· Preventing the Spread of AIDS:  The U.S. Government has joined the International Partnership Against HIV/AIDS in Africa (IPAA) to expand and intensify response to the growing AIDS pandemic and its serious impact.  In fiscal year 2000, the U.S. Government is launching the Leadership and Investment in Fighting an Epidemic (LIFE) initiative with U.S. support to fourteen countries in Africa and India to help: 1) reduce HIV transmission through primary prevention of sexual, mother-to-child, and blood-borne transmission; 2)  Improve community and home-based care and treatment of HIV/AIDS; and 3) strengthen the capacity of countries to collect and use surveillance data and to manage national HIV/AIDS programs.(http://www.cdc.gov)

· Stopping the Transmission of Polio  -- STOP:  In the past 100 years, we have had many great successes in the area of public health.  For example, because of the invention of vaccines, fewer and fewer children are getting diseases like measles and mumps, and even chicken pox!  However, since diseases don't recognize country borders, the need for vaccines continues until a disease has been eradicated from the world.  Small pox was the first disease to be eradicated, and within the next five years, polio will be next.  You may not know much about polio, but if you ask your parents or grandparents, they'll probably remember when thousands of kids became crippled from polio each year.  Right now there is an incredible international team effort to make the world polio-free.  This partnership includes health professionals, scientists, and others from the Centers for Disease Control and Prevention, Rotary International, WHO, and many other individuals and organizations throughout the world, all working together to vaccinate young children at risk, find suspected cases of polio, and confirm cases through laboratory tests.  These STOP Teams are assigned to countries where polio is common and spend approximately three months in the countries working. Currently, there are 180 countries around the world that have been declared polio free, but there are still 25 countries where polio is common, infecting thousands of children each year.  Achievement of global polio eradication will set the stage for tackling other vaccine-preventable diseases, like measles. (http://www.cdc.gov)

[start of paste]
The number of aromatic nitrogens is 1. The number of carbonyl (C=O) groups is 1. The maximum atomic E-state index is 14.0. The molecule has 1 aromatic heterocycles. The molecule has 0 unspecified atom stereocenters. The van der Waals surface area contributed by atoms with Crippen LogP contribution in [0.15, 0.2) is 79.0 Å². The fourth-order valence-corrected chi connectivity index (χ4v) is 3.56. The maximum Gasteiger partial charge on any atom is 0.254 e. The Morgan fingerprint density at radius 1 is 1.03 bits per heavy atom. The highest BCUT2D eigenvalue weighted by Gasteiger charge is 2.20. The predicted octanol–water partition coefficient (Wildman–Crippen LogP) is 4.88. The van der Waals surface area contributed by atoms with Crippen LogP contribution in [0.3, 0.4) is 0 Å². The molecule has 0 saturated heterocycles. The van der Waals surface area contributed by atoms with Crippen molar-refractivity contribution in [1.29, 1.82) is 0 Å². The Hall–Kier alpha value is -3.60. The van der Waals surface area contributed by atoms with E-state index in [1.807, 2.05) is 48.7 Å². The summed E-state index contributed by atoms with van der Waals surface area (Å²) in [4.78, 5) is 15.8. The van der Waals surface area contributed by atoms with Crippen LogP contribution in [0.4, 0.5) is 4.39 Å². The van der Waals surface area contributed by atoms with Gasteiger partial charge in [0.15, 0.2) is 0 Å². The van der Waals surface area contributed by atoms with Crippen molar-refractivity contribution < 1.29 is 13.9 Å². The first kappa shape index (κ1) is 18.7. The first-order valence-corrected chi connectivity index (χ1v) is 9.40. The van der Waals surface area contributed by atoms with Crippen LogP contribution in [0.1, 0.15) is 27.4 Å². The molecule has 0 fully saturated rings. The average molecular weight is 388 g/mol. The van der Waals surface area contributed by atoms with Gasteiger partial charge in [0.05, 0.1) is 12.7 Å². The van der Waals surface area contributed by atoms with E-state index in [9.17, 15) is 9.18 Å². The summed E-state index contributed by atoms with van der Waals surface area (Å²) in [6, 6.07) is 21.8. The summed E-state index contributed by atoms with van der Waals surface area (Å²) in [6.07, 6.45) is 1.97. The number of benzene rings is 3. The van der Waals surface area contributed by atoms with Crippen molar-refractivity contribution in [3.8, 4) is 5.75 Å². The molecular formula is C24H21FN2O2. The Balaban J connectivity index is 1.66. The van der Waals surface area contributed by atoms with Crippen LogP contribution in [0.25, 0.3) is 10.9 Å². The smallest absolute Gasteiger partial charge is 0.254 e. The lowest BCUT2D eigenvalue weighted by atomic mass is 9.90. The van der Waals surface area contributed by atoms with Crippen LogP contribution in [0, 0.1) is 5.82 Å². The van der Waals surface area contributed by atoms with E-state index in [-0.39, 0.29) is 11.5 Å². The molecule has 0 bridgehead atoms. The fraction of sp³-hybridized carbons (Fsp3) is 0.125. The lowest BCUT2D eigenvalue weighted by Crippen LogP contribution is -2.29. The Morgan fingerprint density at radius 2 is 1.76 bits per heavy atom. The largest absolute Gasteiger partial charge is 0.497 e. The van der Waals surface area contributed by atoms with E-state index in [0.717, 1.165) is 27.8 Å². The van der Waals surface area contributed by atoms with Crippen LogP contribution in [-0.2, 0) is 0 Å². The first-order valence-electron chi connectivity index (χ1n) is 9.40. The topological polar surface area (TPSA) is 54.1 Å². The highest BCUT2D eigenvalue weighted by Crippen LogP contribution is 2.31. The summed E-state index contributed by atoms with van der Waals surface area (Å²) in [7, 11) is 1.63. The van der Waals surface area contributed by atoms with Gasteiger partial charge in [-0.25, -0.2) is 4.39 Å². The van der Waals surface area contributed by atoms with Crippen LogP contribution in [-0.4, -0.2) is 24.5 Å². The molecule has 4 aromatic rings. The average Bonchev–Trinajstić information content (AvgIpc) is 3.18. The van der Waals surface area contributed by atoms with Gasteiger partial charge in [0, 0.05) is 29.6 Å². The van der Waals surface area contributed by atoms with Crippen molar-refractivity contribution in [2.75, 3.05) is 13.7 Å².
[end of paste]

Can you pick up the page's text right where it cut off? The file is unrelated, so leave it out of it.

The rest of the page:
· Promoting Peace:  Cooperation in science and technology provides a springboard for economic prosperity and sustainable development when relations between countries are good.  Yet, in times of strained international affairs, scientific lines of communication between countries typically remain open even when most other forms of contact have collapsed. Even during the chilliest periods of the Cold War, U.S. scientists maintained ties with their counterparts in the Soviet Union, and these relationships were of substantial value in promoting the transition to warmer relations.

International scientific collaboration with Russia and the countries of the Former Soviet Union is exemplified by its support of the International Science and Technology Center (ISTC), an intergovernmental organization established by the European Union, Japan, the Russian Federation, and theUnited States, and a counterpart organization, the Science and Technology Center of Ukraine (STCU).  The ISTC and STCU coordinate with governments, international organizations, and private sector industries to give former Soviet Union weapons scientists an opportunity to redirect their talents to peaceful activities, such as cancer research and commercially viable technologies for use in environmental studies. (http://www.irf.lviv.ua/istc.html& http://www.irf.lviv.ua/istc.html)

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Global Science and Technology Week - May 7-13, 2000

Examples of International Scientific Collaboration

President's Letter

Proposed Events

Teachers and students working in COMB's SciTech Center

Letter from Dr. Neal Lane, Issues in Global Education

The Explorers

About ASTC

A Message to the American Forum for Global Education

A Message to the National Science Teachers Association

Proclamation: Global Science and Technology Week, 2000

Building International Science & Technology Workforce Partnerships

Examples of International Scientific Collaboration

Global Science & Technology Week